[Image: An Aldine Press edition of Lactantius’s Divine Institutes (image source here)] Part 1 on “amicable annotaiton” is here. Enjoy Part 2. In the first post in this series (“Friendship by the Book: B by F”), I argued that, among other things, humanism represents a revolution in book culture. Books were the necessary instrument of humanist expression (if not, existence). Humanism was, once again, something that one did with books–preferably those designed to humanist specifications. While the humanists transformed much of the physical nature of the book, they paid particular…

Amicable Annotation, Part 1 (Friendship by Book)

[Image: Page from an annotated early sixteenth-century copy of Erasmus’s Moriae Encomium.] Here begins the second post in the series on the reciprocal relation between friendship and the book–the book facilitating the practice of friendship, friendship shaping the materiality of the book–across the modern era. Readers new to the series are strongly encouraged to read the first post (found here), which discusses 1. what I’ve termed “the relational meanings of books” and 2. why friendship offers an ideal starting point for investigation into this dimension of the book’s usefulness. That…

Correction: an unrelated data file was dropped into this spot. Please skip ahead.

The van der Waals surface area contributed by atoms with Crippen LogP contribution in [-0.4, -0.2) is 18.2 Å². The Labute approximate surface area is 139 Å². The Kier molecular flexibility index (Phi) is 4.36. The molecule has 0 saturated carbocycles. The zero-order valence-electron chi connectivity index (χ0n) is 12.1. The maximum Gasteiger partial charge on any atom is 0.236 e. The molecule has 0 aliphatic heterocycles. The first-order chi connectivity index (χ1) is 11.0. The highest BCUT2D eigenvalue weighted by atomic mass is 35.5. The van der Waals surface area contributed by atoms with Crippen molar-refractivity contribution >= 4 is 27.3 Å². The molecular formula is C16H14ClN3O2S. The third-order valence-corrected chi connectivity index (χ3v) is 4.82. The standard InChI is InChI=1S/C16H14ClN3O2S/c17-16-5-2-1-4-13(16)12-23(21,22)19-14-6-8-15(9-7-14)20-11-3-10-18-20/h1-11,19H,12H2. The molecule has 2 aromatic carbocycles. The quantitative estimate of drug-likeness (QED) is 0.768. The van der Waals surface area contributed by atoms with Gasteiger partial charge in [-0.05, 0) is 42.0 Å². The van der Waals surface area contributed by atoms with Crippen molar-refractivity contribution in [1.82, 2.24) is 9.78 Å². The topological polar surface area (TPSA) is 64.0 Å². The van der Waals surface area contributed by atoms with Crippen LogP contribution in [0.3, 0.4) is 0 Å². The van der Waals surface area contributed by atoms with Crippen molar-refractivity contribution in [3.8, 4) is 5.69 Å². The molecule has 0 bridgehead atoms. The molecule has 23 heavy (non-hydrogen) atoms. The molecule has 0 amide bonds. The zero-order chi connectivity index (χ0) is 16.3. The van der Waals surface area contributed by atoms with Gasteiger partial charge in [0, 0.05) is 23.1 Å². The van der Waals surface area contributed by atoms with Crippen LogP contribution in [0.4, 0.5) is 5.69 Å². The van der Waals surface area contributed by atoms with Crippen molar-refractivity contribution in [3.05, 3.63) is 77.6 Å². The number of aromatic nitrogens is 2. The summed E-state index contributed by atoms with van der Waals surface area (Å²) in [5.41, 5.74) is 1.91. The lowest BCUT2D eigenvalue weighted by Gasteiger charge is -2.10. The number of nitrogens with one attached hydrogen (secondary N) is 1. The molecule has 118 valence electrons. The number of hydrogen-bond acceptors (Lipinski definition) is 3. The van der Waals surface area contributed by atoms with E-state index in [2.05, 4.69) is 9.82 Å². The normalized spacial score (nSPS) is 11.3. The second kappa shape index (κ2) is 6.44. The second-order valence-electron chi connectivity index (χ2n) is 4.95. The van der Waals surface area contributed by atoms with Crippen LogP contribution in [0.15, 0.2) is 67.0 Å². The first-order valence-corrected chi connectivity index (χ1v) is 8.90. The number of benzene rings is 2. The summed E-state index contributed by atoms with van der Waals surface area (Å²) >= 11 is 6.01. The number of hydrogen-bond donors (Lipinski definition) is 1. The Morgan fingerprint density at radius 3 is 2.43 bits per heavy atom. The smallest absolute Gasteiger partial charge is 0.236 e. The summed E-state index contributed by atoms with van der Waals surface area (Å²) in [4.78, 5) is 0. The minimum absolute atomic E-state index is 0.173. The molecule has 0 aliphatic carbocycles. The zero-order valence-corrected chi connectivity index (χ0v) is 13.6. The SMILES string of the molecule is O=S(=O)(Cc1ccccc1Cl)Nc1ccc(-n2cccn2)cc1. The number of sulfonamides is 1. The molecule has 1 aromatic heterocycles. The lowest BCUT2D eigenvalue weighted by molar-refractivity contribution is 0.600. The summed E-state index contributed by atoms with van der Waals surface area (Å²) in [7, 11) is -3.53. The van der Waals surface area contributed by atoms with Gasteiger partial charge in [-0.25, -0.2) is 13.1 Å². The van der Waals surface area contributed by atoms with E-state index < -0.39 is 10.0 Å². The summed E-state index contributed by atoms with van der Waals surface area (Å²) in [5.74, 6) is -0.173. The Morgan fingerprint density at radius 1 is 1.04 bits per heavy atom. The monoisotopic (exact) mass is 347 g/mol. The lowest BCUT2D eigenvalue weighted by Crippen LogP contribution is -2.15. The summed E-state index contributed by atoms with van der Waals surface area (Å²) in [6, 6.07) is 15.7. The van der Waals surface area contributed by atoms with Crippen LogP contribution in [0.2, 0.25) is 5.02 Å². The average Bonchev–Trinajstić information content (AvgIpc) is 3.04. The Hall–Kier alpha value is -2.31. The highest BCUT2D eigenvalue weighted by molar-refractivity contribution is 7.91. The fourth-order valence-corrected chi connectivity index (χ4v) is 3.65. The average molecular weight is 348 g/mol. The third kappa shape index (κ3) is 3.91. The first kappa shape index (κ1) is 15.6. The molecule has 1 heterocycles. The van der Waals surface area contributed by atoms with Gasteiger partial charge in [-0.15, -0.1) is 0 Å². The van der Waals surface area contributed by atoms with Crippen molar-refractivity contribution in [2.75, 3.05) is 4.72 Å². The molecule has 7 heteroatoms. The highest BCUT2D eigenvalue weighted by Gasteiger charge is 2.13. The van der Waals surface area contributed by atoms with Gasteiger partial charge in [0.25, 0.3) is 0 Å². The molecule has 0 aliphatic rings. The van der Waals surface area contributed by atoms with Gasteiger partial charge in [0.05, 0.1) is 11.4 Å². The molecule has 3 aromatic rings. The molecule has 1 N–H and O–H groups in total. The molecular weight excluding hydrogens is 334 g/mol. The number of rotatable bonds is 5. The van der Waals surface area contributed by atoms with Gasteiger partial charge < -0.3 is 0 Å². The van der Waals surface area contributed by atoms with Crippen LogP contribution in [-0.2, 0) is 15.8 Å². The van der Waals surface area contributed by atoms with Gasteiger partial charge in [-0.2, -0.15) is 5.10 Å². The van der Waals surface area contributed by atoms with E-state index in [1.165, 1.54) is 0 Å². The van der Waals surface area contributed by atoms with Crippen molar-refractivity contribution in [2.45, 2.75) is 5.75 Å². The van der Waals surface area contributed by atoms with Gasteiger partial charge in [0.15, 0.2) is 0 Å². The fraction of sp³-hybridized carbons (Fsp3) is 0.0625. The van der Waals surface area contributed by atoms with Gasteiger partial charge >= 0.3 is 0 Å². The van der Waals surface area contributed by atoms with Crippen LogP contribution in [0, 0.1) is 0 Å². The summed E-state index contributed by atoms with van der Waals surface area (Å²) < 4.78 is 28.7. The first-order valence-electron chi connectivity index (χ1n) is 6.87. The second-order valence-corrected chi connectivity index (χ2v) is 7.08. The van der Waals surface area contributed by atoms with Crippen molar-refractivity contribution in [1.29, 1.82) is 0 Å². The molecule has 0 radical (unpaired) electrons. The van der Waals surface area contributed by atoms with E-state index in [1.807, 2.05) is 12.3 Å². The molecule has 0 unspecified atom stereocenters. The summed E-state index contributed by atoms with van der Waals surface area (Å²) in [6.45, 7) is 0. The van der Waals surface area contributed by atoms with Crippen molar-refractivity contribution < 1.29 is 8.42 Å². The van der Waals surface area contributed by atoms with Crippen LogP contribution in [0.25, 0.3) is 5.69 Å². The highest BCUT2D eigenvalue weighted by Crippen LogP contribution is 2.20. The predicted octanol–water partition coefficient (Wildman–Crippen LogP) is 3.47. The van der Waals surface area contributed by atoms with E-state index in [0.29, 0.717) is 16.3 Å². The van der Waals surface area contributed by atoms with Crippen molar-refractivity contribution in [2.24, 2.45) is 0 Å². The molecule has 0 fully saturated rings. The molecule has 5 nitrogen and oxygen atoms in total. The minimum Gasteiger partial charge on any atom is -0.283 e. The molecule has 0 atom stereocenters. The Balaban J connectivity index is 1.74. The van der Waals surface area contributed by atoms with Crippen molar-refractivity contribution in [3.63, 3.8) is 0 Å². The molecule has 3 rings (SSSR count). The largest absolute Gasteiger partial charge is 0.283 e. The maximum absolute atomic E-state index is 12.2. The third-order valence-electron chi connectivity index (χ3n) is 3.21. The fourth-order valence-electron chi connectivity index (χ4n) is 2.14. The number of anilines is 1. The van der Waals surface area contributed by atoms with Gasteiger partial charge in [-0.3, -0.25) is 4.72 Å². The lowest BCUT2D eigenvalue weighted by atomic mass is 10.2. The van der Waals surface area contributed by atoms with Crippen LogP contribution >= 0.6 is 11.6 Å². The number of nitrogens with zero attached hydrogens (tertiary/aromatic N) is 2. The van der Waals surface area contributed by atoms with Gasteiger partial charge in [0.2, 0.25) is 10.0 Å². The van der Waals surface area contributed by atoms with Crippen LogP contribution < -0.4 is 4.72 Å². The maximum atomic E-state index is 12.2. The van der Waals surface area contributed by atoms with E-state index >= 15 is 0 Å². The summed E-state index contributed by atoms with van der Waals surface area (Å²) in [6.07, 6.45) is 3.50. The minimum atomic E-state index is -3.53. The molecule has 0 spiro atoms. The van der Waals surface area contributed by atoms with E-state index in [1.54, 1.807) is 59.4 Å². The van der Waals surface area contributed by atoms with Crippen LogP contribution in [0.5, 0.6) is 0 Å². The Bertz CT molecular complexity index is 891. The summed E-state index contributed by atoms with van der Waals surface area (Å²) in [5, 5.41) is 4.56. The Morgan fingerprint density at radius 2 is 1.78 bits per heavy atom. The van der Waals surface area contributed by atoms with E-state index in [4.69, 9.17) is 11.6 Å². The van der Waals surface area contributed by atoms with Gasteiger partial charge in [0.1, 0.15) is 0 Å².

On Anthology

E-advertisements for new anthologies (or other course texts) usually go straight to the trash bin. But I received one recently that included a passage that caught my eye (and stayed my hand as I moved to delete it) in which the editor Don LePan discussed the process of assembling the team behind an anthology: When we began to search for academics willing to join our group of general editors for the anthology, we were certainly looking for outstanding scholars. But we were also looking for scholars who we knew to…

Friendship by the Book: The Book by Friendship

[Image: Jean Grolier’s copy of Baptista Mantuanus‘s Omnia Opera, which features Grolier’s famous inscription “Jo[hanni] Grolierii et amicorum,” meaning “This book belongs to Jean G. and his friends.”] Here begins a series of posts of the “comparative textual media” variety regarding the relationship between friendship and the book, which I hope to intersperse with other threads over the coming months. This post is a two-for-one deal. First, I offer prefatory remarks about what I’ve taken to calling “the relational meanings of books.” These words seek to set up some of the…

An Artifact from Xerox-land

[Image Source: The Linotype Line (ca. 1960)] In Bibliographical Analysis: A Historical Introduction (2009), the great textual critic Thomas Tanselle observes that “books of the past two centuries are particularly resistant to the analysis of the underlying manufacturing procedures because the paper and type to seem to offer few usable clues.” Paper and type quality/style, as Tanselle observes in earlier chapters, represent the most revealing features of books printed in earlier periods due to their particularities, their irregularities. Machine-made paper (which lack, Tanselle laments, tell-tale chain-lines) and the rise of…